A bug forced Apple to temporarily disable Group calls on FaceTime: users' privacy was at risk. What's happening
FaceTime, Apple's video messaging service, also has its flaws and the latest one discovered is also very serious: if you call through FaceTime you can listen to what the microphone is picking up at that moment, even if the user doesn't answer the call. Apple is aware of the flaw and has disabled the group calling feature in FaceTime but is working on a fix for this serious bug and plans to release a corrected version of FaceTime within this week.
The problem was discovered by some users who immediately posted videos on social networks showing the FaceTime bug. The news was immediately reported by the main US news sites and within a few hours it became public knowledge. It's a bug that needs to be fixed pretty quickly, since it puts users' privacy at risk.
FaceTime Bug, what's happening
The bug works like this: if you call another user from your iPhone via FaceTime Video, even before he answers the call you can swipe up and add your phone number to the video call. At this point FaceTime "gets confused" and thinks that a group video call has already started, and starts sending you the audio of the other person who hasn't answered yet. As soon as the bug kicks in, the FaceTime app stops ringing because it thinks there's been an answer. But there's also a bug in the bug: if the receiver presses the iPhone's power or volume button to mute the call, then even the video captured by their camera is transmitted to the caller. The bug also repeats itself from Mac computers, whether the Mac is the caller or the receiver. For this to happen, both smartphones or Macs need to be compatible with Group FaceTime, which is the version of the app that lets you do video conferencing (Apple's equivalent of Google Hangouts for Android).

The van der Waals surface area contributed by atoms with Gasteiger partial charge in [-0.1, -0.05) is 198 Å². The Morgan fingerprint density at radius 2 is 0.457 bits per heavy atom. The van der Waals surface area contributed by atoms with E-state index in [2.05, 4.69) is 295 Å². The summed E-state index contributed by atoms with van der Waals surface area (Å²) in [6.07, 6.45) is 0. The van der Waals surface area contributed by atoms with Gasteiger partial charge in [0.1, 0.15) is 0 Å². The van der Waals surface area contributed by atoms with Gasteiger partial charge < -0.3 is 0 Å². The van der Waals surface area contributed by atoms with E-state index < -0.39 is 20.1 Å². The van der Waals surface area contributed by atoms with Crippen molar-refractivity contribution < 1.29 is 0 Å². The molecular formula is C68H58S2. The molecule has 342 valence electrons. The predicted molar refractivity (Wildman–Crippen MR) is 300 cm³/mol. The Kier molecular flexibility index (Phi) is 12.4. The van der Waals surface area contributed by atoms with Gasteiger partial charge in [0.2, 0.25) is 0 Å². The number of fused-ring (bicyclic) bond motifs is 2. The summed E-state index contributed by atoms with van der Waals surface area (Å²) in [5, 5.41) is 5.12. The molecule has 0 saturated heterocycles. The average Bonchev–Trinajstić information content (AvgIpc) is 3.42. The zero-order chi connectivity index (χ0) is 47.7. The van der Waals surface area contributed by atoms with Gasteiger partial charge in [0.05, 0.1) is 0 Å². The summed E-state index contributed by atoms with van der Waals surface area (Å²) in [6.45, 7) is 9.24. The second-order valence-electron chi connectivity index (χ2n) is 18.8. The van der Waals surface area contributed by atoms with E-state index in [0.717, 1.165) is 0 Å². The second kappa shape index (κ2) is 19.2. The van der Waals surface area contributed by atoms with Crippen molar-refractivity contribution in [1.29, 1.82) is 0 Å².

How to protect yourself from the FaceTime bug
While waiting for Apple to correct this serious problem that seriously jeopardizes users' privacy, the only thing you can do is disable the FaceTime app by going into the iPhone's settings and tapping the relevant switch. From Mac, instead, you have to enter the FaceTime preferences and disable "Enable this account". In this way, you won't be able to be contacted (and therefore spied on without your knowledge) via FaceTime.
Those who prefer to wait for Apple to solve the problem must take into account that, every time they receive a call via FaceTime, someone on the other side could hear and see them. You should also consider the fact that the unintentional transmission of audio and video only ends when we reject the call, and not when we silence the FaceTime ringtone. Theoretically, then, we could be spied on for a very long time without even realizing it.
Apple has, however, run for cover by disabling group calls on FaceTime. They will only be reactivated when the new version of the app is released.